SAN JOSE, CA/WASHINGTON, Dec. 8 (Reuters) – The Biden administration on Thursday accused Meta Platforms Inc. (META.O) To try to buy her way to dominance in the metaverse, she starts a high-profile trial to try and stop the parent of Facebook from buying virtual reality app developer Inside Inc.
The FTC sued in July to stop the deal, saying Meta’s acquisition of Takedown would “create a monopoly” in the virtual reality (VR) fitness app market. She has asked the judge to issue a preliminary injunction that would stop the proposed transaction.
In an opening statement, FTC attorney Abby Dennis said the acquisition is part of Meta’s attempt to acquire new and more diverse VR users, including customers of popular subscription-based virtual reality app Supernatural inside.
That would complement the Meta’s existing VR users, who tend to skew young and male, and be more game-centric, Dennis added.
“Meta could have chosen to use all of its massive resources and capabilities to build its own VR fitness app, and it was planning to do that before it acquired Inside,” Dennis said, referring to a plan from early 2021.
The plan, Operation Twinkie, involved expanding a rhythm game app called Beat Saber that the company acquired in 2019 into the fitness space through a proposed partnership with digital fitness company Peloton. (PTON.O)Dennis said.
It cited an email from CEO Mark Zuckerberg in which he said he was “optimistic” about fitness and described the proposed partnership with Peloton as “fantastic”.
Attorneys for Meta and Inside argued that the FTC did a poor job of identifying the relevant market and said the companies compete with a range of fitness content, not just fitness apps intended for virtual reality.
Meta’s attorneys have also disputed that plans for Meta’s VR fitness app have gone beyond low-level “brainstorming” and have argued that the FTC underestimated the competition in the market it has identified, citing the potential of fellow tech giants Apple Inc. (AAPL.O)Alphabet Inc (GOOGL.O) Google and Bytedance to join the fray.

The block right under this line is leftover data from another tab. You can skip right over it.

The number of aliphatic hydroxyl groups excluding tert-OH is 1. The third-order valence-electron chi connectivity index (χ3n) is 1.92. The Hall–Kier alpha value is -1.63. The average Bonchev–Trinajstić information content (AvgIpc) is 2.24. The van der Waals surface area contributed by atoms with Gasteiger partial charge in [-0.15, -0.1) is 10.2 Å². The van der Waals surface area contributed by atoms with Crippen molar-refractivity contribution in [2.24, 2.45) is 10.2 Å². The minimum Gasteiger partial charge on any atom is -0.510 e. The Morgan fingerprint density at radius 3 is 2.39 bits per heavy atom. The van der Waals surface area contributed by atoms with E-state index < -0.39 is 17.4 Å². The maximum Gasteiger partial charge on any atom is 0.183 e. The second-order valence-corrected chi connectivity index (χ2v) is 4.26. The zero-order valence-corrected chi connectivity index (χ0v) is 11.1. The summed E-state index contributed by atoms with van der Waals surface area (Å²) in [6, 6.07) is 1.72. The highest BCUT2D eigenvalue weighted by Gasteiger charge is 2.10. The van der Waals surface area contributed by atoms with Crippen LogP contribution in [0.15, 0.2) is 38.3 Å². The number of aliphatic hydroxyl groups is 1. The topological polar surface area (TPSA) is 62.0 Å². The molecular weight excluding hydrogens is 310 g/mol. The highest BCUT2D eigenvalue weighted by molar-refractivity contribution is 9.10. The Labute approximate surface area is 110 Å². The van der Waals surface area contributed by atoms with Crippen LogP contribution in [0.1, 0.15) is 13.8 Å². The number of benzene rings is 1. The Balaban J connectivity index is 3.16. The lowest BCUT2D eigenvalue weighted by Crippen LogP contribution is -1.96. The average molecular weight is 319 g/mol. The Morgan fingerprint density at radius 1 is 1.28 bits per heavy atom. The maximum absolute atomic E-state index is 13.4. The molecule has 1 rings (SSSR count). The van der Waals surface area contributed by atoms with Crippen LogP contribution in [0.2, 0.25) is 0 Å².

Rade Stojsavljevic, who runs the Meta’s in-house VR app developer studios, testified that he suggested the relationship between Beat Saber and Peloton but never developed a formal plan and never discussed the idea with either party.
Internal documents from early 2021 shown in court showed Stojsavljevic proposing to acquire VR developers before they were “cannibalized” by competitors and discussing pressure from Zuckerberg to “act aggressively” in response to reports of a possible Apple headset.
The trial, scheduled through December 20, will be a test of the FTC’s bid to head off what it sees as a repeat of the company’s acquisition of smaller potential rivals and effectively buy its way to dominance, this time in its infancy. Virtual reality and augmented reality markets.
The FTC is separately trying to force Meta to unwrap its two previous acquisitions, Instagram and WhatsApp, in a lawsuit filed in 2020. Both were in relatively new markets at the time of the companies’ purchase.
Pressure to produce HIT applications
A government victory could weaken Meta’s ability to maneuver in an emerging technology space — virtual reality and augmented reality — that Zuckerberg has identified as “the next generation of computing.”
If prevented from making acquisitions in the space, Meta will face greater pressure to produce its own successful apps and forgo the gains — in terms of revenue, talent, data, and control — associated with bringing innovative developers into the company.
Within the developed Supernatural, which it advertises as a “complete fitness service” with “expert trainers,” “beautiful destinations,” and “workouts designed for the best music available.”
It’s only available on Meta Quest devices, headsets that offer immersive digital visuals and audio that market research firm IDC estimates account for 90% of global shipments in the virtual reality hardware market.
The majority of the over 400 apps available in the Quest App Store are produced by third-party developers. Meta owns the most popular virtual reality app in the Quest App Store, Beat Saber, an app it has been considering expanding through the Peloton partnership.
The social media company agreed to buy Within in October 2021, the day after it changed its name from Facebook to Meta, signaling its ambition to build an immersive virtual environment known as a metaverse.
Zuckerberg will be a witness at the trial. Other potential witnesses are Inside CEO Chris Milk and Meta CTO Andrew Bosworth, who runs the company’s Reality Labs unit.
The trial is in the US District Court for the Northern District of California.
Reporting by Diane Bartz in Washington and Katie Paul in San Jose, Calif.; Editing by Alexandra Alper, Matthew Lewis and Cynthia Osterman
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